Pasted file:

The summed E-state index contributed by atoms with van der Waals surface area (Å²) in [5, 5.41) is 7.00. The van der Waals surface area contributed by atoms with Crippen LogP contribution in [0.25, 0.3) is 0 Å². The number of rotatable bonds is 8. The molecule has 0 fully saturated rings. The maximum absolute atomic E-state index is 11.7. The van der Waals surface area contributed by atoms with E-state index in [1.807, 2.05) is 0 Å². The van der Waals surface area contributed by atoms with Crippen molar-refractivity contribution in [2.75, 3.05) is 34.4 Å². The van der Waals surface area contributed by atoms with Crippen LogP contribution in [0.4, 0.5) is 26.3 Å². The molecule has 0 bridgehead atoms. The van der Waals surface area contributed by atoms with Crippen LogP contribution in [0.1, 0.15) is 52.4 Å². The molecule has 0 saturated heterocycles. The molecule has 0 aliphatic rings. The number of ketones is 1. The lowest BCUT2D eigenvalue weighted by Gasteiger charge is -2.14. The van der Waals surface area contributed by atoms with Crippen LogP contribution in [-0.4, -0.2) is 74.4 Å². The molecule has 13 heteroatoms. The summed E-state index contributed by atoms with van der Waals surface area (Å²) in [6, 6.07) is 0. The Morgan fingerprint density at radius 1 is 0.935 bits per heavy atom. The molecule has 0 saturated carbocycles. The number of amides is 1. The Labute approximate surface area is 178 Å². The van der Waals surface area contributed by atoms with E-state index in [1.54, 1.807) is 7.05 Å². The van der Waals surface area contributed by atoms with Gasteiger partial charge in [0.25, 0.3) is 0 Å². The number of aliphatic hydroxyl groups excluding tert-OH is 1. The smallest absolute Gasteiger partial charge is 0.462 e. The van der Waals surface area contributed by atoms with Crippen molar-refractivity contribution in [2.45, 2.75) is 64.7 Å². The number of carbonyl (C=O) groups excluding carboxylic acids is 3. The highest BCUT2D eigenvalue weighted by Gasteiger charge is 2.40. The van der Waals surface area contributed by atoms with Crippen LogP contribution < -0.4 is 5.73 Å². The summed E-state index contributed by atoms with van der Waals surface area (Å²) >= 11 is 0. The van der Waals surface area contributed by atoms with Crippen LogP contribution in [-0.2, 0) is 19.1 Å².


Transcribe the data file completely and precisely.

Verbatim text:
The summed E-state index contributed by atoms with van der Waals surface area (Å²) in [5, 5.41) is 7.00. The van der Waals surface area contributed by atoms with Crippen LogP contribution in [0.25, 0.3) is 0 Å². The number of rotatable bonds is 8. The molecule has 0 fully saturated rings. The maximum absolute atomic E-state index is 11.7. The van der Waals surface area contributed by atoms with E-state index in [1.807, 2.05) is 0 Å². The van der Waals surface area contributed by atoms with Crippen molar-refractivity contribution in [2.75, 3.05) is 34.4 Å². The van der Waals surface area contributed by atoms with Crippen LogP contribution in [0.4, 0.5) is 26.3 Å². The molecule has 0 bridgehead atoms. The van der Waals surface area contributed by atoms with Crippen LogP contribution in [0.1, 0.15) is 52.4 Å². The molecule has 0 saturated heterocycles. The molecule has 0 aliphatic rings. The number of ketones is 1. The lowest BCUT2D eigenvalue weighted by Gasteiger charge is -2.14. The van der Waals surface area contributed by atoms with Crippen LogP contribution in [-0.4, -0.2) is 74.4 Å². The molecule has 13 heteroatoms. The summed E-state index contributed by atoms with van der Waals surface area (Å²) in [6, 6.07) is 0. The Morgan fingerprint density at radius 1 is 0.935 bits per heavy atom. The molecule has 0 saturated carbocycles. The number of amides is 1. The Labute approximate surface area is 178 Å². The van der Waals surface area contributed by atoms with E-state index in [1.54, 1.807) is 7.05 Å². The van der Waals surface area contributed by atoms with Gasteiger partial charge in [0.25, 0.3) is 0 Å². The number of aliphatic hydroxyl groups excluding tert-OH is 1. The smallest absolute Gasteiger partial charge is 0.462 e. The van der Waals surface area contributed by atoms with Crippen molar-refractivity contribution in [2.45, 2.75) is 64.7 Å². The number of carbonyl (C=O) groups excluding carboxylic acids is 3. The highest BCUT2D eigenvalue weighted by Gasteiger charge is 2.40. The van der Waals surface area contributed by atoms with Crippen LogP contribution < -0.4 is 5.73 Å². The summed E-state index contributed by atoms with van der Waals surface area (Å²) >= 11 is 0. The van der Waals surface area contributed by atoms with Crippen LogP contribution in [-0.2, 0) is 19.1 Å².